Ebola Virus Disease (EVD) is a rare and deadly disease most commonly affecting people and nonhuman primates.  (monkeys, gorillas, and chimpanzees). First medically recorded in 1976, EVD emerged in what is now known as the Democratic Republic of Congo [10]. To date, the origin of this deadly virus has hardly been identified. What is known is that the outbreak first occurred between March and May 2014, with the DRC recording her first case in April 2014. Four years down the line, and again in April another outbreak is recorded. One may be forced to ask if there is an actual correlation between the season of occurrence of this virus.

What then is the impact of a possible outbreak of the virus on the Cameroonian economy? The crisis is likely to have longer-term socio-economic and political consequences on the country’s development and stability as a result of its immediate impact on people’s health [11]. Ebola has strong and devastating effects on the health of the population. In addition to the direct health effects of the viral disease, the indirect effects on health service may lead to increased morbidity and mortality. More so, factors such as patient’s fear of Ebola and death of health care staff has reportedly affected health-seeking behavior and reduced the function of health service.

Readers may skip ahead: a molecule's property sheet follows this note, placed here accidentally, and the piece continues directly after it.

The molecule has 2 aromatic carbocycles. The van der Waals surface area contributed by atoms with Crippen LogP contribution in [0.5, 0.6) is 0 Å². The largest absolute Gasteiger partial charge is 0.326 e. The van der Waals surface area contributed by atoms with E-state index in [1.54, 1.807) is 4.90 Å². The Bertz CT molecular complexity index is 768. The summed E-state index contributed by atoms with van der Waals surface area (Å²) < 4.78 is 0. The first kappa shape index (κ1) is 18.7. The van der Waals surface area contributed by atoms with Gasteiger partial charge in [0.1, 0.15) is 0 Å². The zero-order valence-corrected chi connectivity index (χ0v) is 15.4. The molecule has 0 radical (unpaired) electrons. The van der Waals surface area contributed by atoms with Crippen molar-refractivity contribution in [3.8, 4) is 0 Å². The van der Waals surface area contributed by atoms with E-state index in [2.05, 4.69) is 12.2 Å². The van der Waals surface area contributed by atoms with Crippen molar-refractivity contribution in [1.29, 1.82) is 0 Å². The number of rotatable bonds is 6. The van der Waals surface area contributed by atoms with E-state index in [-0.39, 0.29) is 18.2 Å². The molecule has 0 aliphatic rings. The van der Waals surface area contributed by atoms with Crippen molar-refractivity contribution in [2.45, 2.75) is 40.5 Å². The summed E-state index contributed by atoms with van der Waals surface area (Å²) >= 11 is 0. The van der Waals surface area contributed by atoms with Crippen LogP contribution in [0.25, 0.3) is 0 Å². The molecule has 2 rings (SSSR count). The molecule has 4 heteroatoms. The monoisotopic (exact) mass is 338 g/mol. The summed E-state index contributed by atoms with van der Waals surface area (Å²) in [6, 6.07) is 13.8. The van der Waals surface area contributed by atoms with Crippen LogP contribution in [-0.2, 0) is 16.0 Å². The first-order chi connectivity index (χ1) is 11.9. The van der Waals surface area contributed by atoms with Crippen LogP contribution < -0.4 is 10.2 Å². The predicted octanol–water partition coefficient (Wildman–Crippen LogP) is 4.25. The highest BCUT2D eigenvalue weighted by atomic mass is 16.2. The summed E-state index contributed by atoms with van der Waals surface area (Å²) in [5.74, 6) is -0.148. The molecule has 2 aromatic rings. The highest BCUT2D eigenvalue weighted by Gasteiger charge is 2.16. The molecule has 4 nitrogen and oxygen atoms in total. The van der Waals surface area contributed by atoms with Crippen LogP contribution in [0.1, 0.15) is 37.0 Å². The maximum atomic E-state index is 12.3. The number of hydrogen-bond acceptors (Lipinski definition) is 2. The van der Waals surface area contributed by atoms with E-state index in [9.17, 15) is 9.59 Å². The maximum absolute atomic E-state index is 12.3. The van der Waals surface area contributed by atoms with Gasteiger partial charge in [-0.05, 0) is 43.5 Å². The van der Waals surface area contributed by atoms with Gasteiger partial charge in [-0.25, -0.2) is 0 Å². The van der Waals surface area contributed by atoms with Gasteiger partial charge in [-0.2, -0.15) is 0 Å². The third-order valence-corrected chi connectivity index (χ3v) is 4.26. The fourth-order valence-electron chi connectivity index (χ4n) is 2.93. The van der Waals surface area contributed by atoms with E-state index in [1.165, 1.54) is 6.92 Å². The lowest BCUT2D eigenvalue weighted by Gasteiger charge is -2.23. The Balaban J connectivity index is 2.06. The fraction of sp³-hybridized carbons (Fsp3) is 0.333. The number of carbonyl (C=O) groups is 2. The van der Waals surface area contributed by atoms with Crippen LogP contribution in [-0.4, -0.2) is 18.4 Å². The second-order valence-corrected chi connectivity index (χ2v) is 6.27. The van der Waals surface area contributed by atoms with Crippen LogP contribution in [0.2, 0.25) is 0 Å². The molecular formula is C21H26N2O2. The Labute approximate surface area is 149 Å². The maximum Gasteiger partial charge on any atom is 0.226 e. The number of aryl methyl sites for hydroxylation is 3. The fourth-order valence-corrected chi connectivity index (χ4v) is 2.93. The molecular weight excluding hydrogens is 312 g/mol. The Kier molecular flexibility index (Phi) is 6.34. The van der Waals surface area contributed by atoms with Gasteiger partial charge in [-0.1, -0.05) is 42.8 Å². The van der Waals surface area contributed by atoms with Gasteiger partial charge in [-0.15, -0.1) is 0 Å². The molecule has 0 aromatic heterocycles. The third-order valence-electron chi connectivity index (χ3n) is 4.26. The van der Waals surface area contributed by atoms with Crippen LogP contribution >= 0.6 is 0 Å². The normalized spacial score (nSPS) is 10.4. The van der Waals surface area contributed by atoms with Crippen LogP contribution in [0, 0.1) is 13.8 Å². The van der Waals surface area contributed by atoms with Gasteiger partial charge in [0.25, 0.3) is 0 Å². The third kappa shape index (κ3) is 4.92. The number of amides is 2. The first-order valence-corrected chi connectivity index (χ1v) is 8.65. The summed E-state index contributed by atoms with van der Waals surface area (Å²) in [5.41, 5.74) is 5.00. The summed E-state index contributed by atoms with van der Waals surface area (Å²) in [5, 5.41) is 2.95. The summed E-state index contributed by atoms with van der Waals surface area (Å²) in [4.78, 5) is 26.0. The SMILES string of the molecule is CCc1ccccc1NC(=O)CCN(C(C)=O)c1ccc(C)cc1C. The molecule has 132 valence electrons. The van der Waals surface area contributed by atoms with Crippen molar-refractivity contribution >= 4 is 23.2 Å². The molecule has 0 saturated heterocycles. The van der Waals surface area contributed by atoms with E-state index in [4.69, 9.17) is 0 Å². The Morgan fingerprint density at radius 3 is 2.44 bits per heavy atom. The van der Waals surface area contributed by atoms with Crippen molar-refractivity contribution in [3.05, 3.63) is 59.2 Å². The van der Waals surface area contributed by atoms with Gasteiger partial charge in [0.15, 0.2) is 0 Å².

In conclusion, government should create an emergency fund to tackle outbreaks of this nature. In the same light, more preventive measures should be put in place before and during the outbreak to avoid a catastrophic situation should there be need. On their part too, citizens should engage in healthy habits and avoid situations that puts their health at risk.

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Dr Fuein Vera Kum is a Research Fellow at the Nkafu Policy Institute. She joined the institute as Economic Policy Analyst in 2017 with a focus on health economics and development policy. She holds a Ph.D in Economics from the University of Benin, Nigeria.